By Arnold Howard
Ceramics is one of the world's oldest arts. I learned how special it is when I was 12 years old living in Tripoli, Libya on the Mediterranean coast.
During our three-year stay in Tripoli, my family visited the ruins of Leptis Magna, an ancient Roman coastal city in the Libyan Desert. The city is like a mirage rising from the past surrounded by vast stretches of emptiness.
I can remember the day as clearly as if it were yesterday. It was a quiet, sunny afternoon when we strolled through the streets of Leptis Magna. We stepped over the ruts that chariots had worn into the cobblestones. We walked past stone pillars, which had collapsed and were scattered across the sand. Statues of Roman athletes and statesmen, once covered with sand, stared vacantly at us with their hollow eyes, just as they had long ago.
From a hill, I looked past the great field of ruined, silent buildings, to the dark blue Mediterranean in the distance. We walked through the ruins and made our way to the beach.
Scattered on the sandy beach were half-inch square stone tiles and broken pieces of pottery. Bits of pottery jutted from the sand where the waves gently washed over them.
I recognized the stone tile squares from the beach near my house, about half a day's drive from Leptis Magna. The tiles came in black or white stone. I had collected a handful of the tiles that had washed up on the beach in the mornings. Here at Leptis Magna they were scattered about plentifully, a remnant of mosaic flooring from the Roman buildings.
Among the shards of cups and pots, I found a ceramic bowl about 3" in diameter and 2" high, made of reddish-brown clay. It was unglazed and, except for a few small chips on the rim and around the base, in perfect condition. I picked it up. Impressed into the base was a handprint. Inside the bowl were impressions of several fingerprints. The fine lines showed clearly. That the delicate impression of a human hand remained after two thousand years astonished me. I visualized an ancient potter holding the bowl in his palm while the clay was still wet. Cupping the bowl in my hands brought history to life.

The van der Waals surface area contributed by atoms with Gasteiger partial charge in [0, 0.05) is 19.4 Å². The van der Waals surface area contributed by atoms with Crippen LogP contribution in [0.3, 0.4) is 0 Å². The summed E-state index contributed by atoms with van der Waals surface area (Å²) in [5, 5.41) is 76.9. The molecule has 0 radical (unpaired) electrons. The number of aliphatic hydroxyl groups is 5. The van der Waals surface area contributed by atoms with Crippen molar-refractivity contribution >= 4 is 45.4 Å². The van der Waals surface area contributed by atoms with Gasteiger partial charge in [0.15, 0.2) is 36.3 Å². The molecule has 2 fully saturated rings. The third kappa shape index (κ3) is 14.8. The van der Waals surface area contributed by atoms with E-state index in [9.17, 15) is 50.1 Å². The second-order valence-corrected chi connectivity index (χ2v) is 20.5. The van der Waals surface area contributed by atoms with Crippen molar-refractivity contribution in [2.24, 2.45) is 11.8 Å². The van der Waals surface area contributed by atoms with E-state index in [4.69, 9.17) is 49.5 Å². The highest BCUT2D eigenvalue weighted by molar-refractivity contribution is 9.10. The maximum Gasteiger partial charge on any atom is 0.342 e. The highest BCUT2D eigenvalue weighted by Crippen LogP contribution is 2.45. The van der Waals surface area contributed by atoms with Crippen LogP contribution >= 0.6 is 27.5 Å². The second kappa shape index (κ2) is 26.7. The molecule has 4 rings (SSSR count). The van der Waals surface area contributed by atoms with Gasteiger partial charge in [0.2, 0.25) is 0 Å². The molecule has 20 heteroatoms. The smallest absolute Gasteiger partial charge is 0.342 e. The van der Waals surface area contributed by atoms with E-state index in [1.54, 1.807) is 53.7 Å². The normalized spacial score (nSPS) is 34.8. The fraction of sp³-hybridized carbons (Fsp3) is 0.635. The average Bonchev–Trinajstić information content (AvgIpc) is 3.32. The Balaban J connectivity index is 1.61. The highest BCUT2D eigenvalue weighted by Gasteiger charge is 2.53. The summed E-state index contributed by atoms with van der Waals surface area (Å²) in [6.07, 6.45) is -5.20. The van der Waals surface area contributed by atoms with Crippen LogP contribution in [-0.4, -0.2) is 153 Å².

Over forty years have passed since that visit to Leptis Magna. Thinking of it reminds me of how special, even magical, ceramics is. The heat of an ancient kiln had given that little bowl the strength to survive the centuries, buried in the desert. And centuries from now, ceramic pieces will be among the few relics of our civilization. Plastic, metal and wood will have disintegrated.
PROJECT IDEAS FOR CERAMICS TEACHERS
Tell your students that by making ceramics, they are continuing a tradition thousands of years old. By teaching ceramics, you have the opportunity to bring history to life for your students.
1) Bring photos of ancient pottery to class. Have your students make pots using the styles of ancient Greece, Rome, or Egypt.
2) Schedule your ancient pottery class to coincide with the study of ancient Rome, Greece, or Egypt in World History class. The World History teachers could help with your research into ancient pottery styles.
3) Have students tell a story by impressing images into the leather-hard clay.
4) Research ancient glaze formulas, and have your students replicate those glazes using a small test kiln.
5) Have your school’s Latin club translate student poetry. Decorate Roman-style pots with Latin.
6) Take your art class on a field trip to a museum that displays ancient pottery.
7) Make a pottery time capsule. Bury students’ work where it might be found far into the future.
As a boy wandering through Roman ruins, I learned to appreciate ceramics. Your students can learn the same appreciation right in your own school. More important than discovering rare pieces is for your students to make ceramics themselves.